Professional Education


  • Ph.D., Technion - Israel Institute of Technology, Biology (2021)
  • M.Sc., Moscow State Academy of Veterinary Medicine and Biotechnology, K.i. Skryabina, Biochemistry (2013)

Stanford Advisors


All Publications


  • Thy1 marks a distinct population of slow-cycling stem cells in the mouse epidermis. Nature communications Koren, E., Feldman, A., Yusupova, M., Kadosh, A., Sedov, E., Ankawa, R., Yosefzon, Y., Nasser, W., Gerstberger, S., Kimel, L. B., Priselac, N., Brown, S., Sharma, S., Gorenc, T., Shalom-Feuerstein, R., Steller, H., Shemesh, T., Fuchs, Y. 2022; 13 (1): 4628

    Abstract

    The presence of distinct stem cells that maintain the interfollicular epidermis is highly debated. Here, we report a population of keratinocytes, marked by Thy1, in the basal layer of the interfollicular epidermis. We find that epidermal cells expressing differential levels of Thy1 display distinct transcriptional signatures. Thy1+ keratinocytes do not express T cell markers, express a unique transcriptional profile, cycle significantly slower than basal epidermal progenitors and display significant expansion potential in vitro. Multicolor lineage tracing analyses and mathematical modeling reveal that Thy1+ basal keratinocytes do not compete neutrally alike interfollicular progenitors and contribute long-term to both epidermal replenishment and wound repair. Importantly, ablation of Thy1+ cells strongly impairs these processes, thus indicating the non-redundant function of Thy1+ stem cells in the epidermis. Collectively, these results reveal a distinct stem cell population that plays a critical role in epidermal homeostasis and repair.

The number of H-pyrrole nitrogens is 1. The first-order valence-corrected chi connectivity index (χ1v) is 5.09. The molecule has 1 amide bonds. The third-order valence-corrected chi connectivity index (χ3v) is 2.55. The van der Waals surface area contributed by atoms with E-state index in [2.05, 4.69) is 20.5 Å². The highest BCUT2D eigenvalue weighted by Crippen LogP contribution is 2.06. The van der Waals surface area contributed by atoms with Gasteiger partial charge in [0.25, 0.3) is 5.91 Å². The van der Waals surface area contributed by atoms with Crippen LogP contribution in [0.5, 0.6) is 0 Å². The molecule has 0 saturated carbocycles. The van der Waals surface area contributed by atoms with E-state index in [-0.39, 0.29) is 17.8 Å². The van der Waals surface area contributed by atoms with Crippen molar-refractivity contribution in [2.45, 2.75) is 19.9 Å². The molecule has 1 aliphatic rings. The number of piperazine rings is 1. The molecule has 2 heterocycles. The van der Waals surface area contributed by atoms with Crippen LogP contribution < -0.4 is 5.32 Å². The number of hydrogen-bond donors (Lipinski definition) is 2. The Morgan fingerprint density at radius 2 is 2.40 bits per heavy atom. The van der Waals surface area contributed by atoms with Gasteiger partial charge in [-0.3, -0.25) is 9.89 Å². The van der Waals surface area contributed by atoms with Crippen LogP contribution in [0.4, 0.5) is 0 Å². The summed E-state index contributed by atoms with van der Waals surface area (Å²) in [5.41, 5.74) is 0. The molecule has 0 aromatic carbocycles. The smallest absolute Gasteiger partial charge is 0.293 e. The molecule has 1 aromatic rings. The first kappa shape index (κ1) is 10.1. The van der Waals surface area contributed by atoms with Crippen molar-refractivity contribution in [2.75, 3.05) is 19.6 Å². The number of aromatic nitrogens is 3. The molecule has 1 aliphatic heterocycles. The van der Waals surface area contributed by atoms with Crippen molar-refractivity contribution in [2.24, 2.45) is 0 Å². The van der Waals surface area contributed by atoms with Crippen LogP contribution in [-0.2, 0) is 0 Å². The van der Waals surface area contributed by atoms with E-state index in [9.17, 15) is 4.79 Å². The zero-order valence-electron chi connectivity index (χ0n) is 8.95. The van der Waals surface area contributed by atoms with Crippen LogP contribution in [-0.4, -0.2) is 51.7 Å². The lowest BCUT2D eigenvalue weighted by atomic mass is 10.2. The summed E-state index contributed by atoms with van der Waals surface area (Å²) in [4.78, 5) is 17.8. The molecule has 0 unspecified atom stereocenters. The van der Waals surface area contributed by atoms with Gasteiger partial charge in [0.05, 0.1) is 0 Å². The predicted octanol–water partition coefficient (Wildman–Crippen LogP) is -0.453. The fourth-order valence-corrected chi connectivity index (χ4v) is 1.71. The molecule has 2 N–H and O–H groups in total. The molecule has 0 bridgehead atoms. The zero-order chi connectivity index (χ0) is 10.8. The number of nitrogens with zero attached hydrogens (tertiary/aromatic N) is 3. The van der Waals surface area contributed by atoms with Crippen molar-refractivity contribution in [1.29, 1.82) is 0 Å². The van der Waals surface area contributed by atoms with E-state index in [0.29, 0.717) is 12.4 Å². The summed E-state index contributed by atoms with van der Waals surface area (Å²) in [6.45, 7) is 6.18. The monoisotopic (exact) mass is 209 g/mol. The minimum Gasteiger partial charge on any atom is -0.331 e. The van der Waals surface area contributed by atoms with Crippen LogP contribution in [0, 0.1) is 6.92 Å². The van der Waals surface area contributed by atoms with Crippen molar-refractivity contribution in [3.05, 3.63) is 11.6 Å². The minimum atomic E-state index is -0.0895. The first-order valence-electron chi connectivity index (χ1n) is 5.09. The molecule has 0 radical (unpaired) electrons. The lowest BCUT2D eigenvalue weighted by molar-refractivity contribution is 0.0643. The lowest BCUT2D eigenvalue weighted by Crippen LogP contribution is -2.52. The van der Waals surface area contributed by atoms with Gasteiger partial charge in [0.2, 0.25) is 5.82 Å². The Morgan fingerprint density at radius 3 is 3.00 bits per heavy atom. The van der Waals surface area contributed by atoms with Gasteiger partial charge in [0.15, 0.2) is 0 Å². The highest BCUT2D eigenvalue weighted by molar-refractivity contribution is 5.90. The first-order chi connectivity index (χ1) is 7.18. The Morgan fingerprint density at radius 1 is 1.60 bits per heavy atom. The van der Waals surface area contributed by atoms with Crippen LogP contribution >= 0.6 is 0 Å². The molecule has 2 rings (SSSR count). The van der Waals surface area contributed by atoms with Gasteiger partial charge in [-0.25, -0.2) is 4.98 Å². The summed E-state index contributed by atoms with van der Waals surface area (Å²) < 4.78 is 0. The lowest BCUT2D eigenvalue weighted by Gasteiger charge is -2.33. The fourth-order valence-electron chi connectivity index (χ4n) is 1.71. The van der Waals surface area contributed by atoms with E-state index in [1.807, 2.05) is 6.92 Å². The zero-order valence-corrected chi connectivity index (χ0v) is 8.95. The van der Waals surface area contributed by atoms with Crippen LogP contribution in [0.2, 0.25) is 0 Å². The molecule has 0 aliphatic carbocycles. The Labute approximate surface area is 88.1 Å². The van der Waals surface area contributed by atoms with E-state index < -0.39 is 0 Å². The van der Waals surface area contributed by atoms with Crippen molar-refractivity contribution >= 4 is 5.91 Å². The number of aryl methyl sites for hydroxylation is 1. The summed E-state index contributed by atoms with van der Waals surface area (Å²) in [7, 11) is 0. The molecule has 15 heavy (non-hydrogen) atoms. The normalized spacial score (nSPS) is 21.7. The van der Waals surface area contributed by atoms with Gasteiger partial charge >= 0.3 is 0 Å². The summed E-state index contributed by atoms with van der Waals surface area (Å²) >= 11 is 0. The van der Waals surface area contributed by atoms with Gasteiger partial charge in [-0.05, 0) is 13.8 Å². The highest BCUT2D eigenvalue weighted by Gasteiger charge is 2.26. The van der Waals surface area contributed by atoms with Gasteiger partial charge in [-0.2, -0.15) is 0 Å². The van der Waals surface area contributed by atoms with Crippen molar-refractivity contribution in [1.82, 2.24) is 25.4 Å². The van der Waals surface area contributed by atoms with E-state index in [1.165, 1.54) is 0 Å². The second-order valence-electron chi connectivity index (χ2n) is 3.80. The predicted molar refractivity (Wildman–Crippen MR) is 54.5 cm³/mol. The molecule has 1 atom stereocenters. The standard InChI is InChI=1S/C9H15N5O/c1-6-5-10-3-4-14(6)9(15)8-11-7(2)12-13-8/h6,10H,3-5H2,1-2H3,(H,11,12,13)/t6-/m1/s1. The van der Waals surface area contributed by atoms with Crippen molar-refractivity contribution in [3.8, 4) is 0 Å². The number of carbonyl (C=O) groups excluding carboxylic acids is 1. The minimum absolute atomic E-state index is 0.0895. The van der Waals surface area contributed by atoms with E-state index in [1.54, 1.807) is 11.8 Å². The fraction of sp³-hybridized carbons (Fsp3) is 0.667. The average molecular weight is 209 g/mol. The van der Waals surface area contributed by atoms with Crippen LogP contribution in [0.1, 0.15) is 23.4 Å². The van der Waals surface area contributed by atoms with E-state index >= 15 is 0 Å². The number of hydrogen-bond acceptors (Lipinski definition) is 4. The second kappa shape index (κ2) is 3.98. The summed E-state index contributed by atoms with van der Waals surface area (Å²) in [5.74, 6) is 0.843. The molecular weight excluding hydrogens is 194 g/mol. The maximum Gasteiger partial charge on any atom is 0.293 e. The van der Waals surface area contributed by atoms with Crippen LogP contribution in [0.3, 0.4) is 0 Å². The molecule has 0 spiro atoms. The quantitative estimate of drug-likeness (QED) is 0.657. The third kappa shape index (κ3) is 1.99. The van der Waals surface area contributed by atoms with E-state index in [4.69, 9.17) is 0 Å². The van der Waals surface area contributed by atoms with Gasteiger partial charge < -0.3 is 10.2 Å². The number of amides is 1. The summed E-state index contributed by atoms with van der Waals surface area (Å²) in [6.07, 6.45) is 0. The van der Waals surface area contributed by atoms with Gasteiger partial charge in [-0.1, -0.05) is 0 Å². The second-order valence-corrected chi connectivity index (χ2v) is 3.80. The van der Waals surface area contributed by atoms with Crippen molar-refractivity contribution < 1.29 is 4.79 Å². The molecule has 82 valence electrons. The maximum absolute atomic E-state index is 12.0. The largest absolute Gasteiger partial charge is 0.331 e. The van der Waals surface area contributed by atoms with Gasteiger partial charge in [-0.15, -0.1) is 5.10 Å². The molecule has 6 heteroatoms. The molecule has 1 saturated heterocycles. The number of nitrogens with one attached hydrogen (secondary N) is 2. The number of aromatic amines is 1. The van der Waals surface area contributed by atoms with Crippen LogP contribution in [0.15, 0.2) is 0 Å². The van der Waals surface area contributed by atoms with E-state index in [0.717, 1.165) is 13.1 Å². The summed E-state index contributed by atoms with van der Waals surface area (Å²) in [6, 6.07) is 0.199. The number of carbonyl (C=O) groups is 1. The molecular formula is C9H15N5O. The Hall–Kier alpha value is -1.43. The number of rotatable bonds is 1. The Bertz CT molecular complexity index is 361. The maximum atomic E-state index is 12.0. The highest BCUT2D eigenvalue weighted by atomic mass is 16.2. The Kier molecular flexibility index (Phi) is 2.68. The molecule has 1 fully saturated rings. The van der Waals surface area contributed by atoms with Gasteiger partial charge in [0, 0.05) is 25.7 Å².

View details for DOI 10.1038/s41467-022-31629-1

    View details for PubMedID 35941116

  • THY1-mediated mechanisms converge to drive YAP activation in skin homeostasis and repair. Nature cell biology Sedov, E., Koren, E., Chopra, S., Ankawa, R., Yosefzon, Y., Yusupova, M., Weiss, L. E., Mahly, A., Soffer, A., Feldman, A., Luxenburg, C., Shechtman, Y., Fuchs, Y. 2022

    Abstract

    Anchored cells of the basal epidermis constantly undergo proliferation in an overcrowded environment. An important regulator of epidermal proliferation is YAP, which can be controlled by both cell-matrix and cell-cell interactions. Here, we report that THY1, a GPI-anchored protein, inhibits epidermal YAP activity through converging molecular mechanisms. THY1 deficiency leads to increased adhesion by activating the integrin-beta1-SRC module. Notably, regardless of high cellular densities, the absence of THY1 leads to the dissociation of an adherens junction complex that enables the release and translocation of YAP. Due to increased YAP-dependent proliferation, Thy1-/- mice display enhanced wound repair and hair follicle regeneration. Taken together, our work reveals THY1 as a crucial regulator of cell-matrix and cell-cell interactions that controls YAP activity in skin homeostasis and regeneration.

    View details for DOI 10.1038/s41556-022-00944-6

    View details for PubMedID 35798842

  • Fetomaternal microchimerism in tissue repair and tumor development. Developmental cell Sedov, E., McCarthy, J., Koren, E., Fuchs, Y. 2022

    Abstract

    In various placental mammals, the bidirectional exchange of cells during pregnancy can lead to the acquisition of genetically unique cells that can persist in both mother and child for decades. Over the years, it has become increasingly clear that this phenomenon, termed fetomaternal microchimerism may play key roles in a number of biological processes. In this perspective, we explore the concept of fetomaternal microchimerism and outline how fetal microchimeric cells are detected and immunologically tolerated within the maternal setting. Moreover, we discuss undertakings in the field that hint at the significant plasticity of fetal microchimeric cells and their potential roles in promoting maternal wound healing. Finally, we explore the multifaceted roles of fetal microchimeric cells in cancer development and progression. A deeper understanding of fetomaternal chimerism in healthy and diseased states will be key toward developing more efficient anti-cancer treatments and regenerative therapies.